Parent of Special-Needs Child Battles Mass. School District for 1st Amendment Rights

Evan Poellinger | April 15, 2024
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The Goldwater Institute is assisting a man who filed suit against a Massachusetts school district for violating a father’s First Amendment rights after it shut down a zoom meeting when it learned he was recording it for a personal record regarding his special-needs child. The Media Research Center recently had the opportunity to speak with Goldwater Institute Staff Attorney Adam Shelton about the case.

Scott Pitta, whose son J.J. attended Bridgewater-Raynham Regional School District, learned in early 2022 that his son’s individualized education program (IEP) was going to be rescinded.

J.J. has special needs, but, Pitta alleged that school officials revealed “they had no good reason” to rescind the IEP and that “Teachers whose evaluation concluded that J.J. needed special education services were asked to ‘double-check’ their evaluation – but, those whose first evaluation concluded that he did not require services were not asked to ‘double-check.’”

These admissions, however, were censored from the official minutes of the meetings. In response, Pitta took matters into his own hands and decided to video record his next meeting with school officials. The school officials promptly ended the meeting when Pitta revealed that he was recording. In response, Pitta filed suit in federal court.

Concerning the factors at play in the case, Shelton made it clear that recording consent was not an element being considered in the suit. “I don’t think one party recording rules or two party recording rules come into play at all,” Shelton stated. “I know Massachusetts is a two-party recording state, but before the District Court and before the First Circuit, the school district did not raise that argument at all.”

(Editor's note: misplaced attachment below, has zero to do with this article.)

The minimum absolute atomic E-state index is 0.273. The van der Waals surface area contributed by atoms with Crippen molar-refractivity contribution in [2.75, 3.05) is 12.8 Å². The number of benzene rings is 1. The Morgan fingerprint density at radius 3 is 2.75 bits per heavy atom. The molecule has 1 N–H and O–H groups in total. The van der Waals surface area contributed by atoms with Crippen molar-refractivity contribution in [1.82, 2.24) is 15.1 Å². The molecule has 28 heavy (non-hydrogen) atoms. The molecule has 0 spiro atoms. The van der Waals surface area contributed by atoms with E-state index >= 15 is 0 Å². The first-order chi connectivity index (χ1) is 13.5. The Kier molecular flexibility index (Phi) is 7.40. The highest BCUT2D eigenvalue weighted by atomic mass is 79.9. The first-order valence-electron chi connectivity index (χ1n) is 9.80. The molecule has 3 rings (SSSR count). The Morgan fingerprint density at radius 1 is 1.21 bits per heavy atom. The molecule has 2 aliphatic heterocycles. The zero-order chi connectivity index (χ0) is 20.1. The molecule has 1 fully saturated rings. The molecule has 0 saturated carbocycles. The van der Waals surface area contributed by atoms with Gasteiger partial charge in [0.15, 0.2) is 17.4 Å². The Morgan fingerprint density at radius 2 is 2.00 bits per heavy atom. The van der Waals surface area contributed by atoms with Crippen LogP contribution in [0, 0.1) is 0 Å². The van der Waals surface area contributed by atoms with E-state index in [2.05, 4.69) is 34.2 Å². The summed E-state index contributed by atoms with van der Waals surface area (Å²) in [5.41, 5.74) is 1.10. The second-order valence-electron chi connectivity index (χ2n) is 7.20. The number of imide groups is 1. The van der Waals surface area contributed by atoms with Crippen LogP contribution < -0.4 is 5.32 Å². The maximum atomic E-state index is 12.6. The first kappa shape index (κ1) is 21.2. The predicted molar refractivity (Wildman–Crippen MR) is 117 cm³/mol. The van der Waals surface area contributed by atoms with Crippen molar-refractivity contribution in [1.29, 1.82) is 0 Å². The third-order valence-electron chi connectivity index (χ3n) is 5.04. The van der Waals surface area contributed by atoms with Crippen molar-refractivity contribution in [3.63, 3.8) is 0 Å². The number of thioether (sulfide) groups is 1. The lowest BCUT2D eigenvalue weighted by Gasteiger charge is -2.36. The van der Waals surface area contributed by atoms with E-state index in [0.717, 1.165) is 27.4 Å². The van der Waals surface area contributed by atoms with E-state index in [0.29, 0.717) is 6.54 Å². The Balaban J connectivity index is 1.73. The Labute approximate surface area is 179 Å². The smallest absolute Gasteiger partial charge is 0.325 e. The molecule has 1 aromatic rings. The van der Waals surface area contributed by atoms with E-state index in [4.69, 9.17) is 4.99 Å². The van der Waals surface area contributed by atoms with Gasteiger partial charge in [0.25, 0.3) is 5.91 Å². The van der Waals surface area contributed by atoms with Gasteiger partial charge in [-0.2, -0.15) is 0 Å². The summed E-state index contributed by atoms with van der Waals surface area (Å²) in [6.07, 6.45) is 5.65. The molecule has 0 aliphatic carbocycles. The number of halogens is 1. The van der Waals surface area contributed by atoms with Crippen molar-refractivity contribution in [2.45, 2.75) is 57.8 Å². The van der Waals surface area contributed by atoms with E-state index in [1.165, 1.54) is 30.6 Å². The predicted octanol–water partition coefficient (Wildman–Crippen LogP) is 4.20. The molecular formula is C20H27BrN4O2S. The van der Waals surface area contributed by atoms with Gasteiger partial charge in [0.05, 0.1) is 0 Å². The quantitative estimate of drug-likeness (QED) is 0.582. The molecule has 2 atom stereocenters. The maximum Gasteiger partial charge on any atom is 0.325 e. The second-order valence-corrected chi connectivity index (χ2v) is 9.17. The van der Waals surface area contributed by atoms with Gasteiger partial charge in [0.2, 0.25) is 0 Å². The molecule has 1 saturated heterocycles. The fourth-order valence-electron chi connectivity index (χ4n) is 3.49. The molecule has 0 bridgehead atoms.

Concerning the precedent for recording school board meetings, Shelton commented “there’s not really any sort of precedent we’re looking at. But as far as the ability for individuals, including parents, to record government employees, there is a host of precedents both in the First Circuit and in circuits across the country that say various different things about whether and to what extent you have the right to record a government employee engaging in their business, the occupation of the government. What we’re arguing for here is that individuals do have a First Amendment right to record government employees whenever that individual is lawfully present where they are.”

As to the public interest in the case, Shelton concluded “Video recording is itself inherently expressive and entitled to the full protection of the First Amendment.” Titta’s lawsuit, and the efforts of the Goldwater Institute may, indeed, give this element of free expression the attention it deserves.